Dune & The Climate Crisis

Curator's Note

Dune's unforgiving climate is an essential part of the story we see in the books and recent film. For offworlders, the planet-wide desert is a punishing obstacle.  To the Fremen, those indigenous to Dune, this environment is both a challenge and an integral part of life. From their dress, to their social customs, to their architecture, a need to preserve water sculpts the people of Dune.

Alongside impacting human life, this parched climate has resulted in the evolution of the formidable and revered giant sandworms, known to Fremen as Shai-Hulud. In the video clip above (3:40-4:55; 8:35-9:30), you can get an introduction to these behemoths. The desert is the sandworms' kingdom and anyone who encroaches does so at their own peril. Any rhythmic sound of human machinery or footsteps on the sand will summon the worms, who quickly swallow invaders whole.

Despite their fearsome place at the top of the food chain, the sandworms are far from a nuisance. These native creatures of Dune, found nowhere else in the universe, produce a substance equally rare- the spice. This compound offers myriad benefits, including equipping navigators with abilities needed for space travel. Without the spice, space travel could cease and the empire would crumble.

The promise of the main character, Paul, is that he will fulfill the prophesied role of Lisan al Gaib and lead the Fremen into a prosperous future. Part of this will involve continuing prior ecological efforts to transform Dune into a more water-rich world. While this would benefit humans, there is little discussion in the movie or the first novel about how these changes could harm other creatures. As mighty as the sandworms may be, they are vulnerable to water, which acts as a poison to them. This means that altering the environment to make it more hospitable to people could destroy the planet's most revered animal and the empire's most valuable substance. In the film, Paul is poised on the verge of taking up his destiny and Dune, by extension, stands at the brink of a long awaited transformation.  Only much later in the books do the characters grapple with the price paid for this change.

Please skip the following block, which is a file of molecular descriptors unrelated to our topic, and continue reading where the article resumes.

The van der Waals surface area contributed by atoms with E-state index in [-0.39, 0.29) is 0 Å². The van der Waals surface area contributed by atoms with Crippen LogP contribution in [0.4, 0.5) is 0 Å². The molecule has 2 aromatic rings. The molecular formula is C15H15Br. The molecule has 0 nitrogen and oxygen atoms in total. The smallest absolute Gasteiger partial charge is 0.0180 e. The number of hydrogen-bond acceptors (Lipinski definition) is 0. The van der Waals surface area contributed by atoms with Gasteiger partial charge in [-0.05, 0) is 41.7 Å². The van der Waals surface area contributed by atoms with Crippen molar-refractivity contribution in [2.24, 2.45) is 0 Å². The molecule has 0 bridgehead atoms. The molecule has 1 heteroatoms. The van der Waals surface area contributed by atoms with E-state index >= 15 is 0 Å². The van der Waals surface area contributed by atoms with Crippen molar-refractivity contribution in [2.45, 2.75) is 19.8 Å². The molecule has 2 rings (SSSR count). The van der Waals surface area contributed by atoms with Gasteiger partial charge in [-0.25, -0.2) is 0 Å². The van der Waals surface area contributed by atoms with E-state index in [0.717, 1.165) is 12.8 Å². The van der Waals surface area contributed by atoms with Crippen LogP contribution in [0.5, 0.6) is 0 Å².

On Earth, like on Dune, many have not pursued progress with all the potential costs in mind. Although fossil fuels have played an essential role in developing the cities, lifestyles, and technologies that we have today, our exorbitant use of them has horrifically altered the planet through pollution, habitat loss, and climate change. Unlike the characters from the film, we have lived through enough of this damage to know it is not worthwhile to continue down this path. Furthermore, we have alternatives, like renewable energy, that offer a good quality of life alongside a healthier environment (for a fascinating list of available climate solutions, see Project Drawdown). 

Dune shows a world on the eve of enormous change and we view that story from the arms of an already changed planet. The questions we wrestle with connect us to the people on Dune: What exactly do we stand to lose when we change the climate? How can we improve life for humans without destroying parts of our world that we cherish? Who might we become in a changed planet and will we want to be those people?

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